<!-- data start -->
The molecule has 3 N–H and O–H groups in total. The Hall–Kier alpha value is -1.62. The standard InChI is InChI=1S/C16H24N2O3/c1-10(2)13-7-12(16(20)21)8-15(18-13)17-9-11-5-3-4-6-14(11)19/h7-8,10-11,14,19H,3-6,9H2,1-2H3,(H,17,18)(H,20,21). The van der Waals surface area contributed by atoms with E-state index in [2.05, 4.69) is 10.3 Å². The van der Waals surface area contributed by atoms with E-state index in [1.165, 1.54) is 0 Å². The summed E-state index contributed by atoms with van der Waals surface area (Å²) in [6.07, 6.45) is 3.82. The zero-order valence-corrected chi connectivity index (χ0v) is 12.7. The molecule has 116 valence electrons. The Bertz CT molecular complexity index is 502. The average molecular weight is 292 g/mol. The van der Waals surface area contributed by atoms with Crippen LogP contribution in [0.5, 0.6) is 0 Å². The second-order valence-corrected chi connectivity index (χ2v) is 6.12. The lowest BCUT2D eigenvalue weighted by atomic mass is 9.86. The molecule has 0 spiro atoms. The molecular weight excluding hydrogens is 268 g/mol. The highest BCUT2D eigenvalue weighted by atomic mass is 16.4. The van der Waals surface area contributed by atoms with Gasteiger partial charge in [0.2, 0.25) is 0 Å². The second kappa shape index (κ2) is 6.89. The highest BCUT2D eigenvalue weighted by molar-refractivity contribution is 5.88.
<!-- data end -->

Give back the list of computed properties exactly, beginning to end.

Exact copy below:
The molecule has 3 N–H and O–H groups in total. The Hall–Kier alpha value is -1.62. The standard InChI is InChI=1S/C16H24N2O3/c1-10(2)13-7-12(16(20)21)8-15(18-13)17-9-11-5-3-4-6-14(11)19/h7-8,10-11,14,19H,3-6,9H2,1-2H3,(H,17,18)(H,20,21). The van der Waals surface area contributed by atoms with E-state index in [2.05, 4.69) is 10.3 Å². The van der Waals surface area contributed by atoms with E-state index in [1.165, 1.54) is 0 Å². The summed E-state index contributed by atoms with van der Waals surface area (Å²) in [6.07, 6.45) is 3.82. The zero-order valence-corrected chi connectivity index (χ0v) is 12.7. The molecule has 116 valence electrons. The Bertz CT molecular complexity index is 502. The average molecular weight is 292 g/mol. The van der Waals surface area contributed by atoms with Crippen LogP contribution in [0.5, 0.6) is 0 Å². The second-order valence-corrected chi connectivity index (χ2v) is 6.12. The lowest BCUT2D eigenvalue weighted by atomic mass is 9.86. The molecule has 0 spiro atoms. The molecular weight excluding hydrogens is 268 g/mol. The highest BCUT2D eigenvalue weighted by atomic mass is 16.4. The van der Waals surface area contributed by atoms with Gasteiger partial charge in [0.2, 0.25) is 0 Å². The second kappa shape index (κ2) is 6.89. The highest BCUT2D eigenvalue weighted by molar-refractivity contribution is 5.88.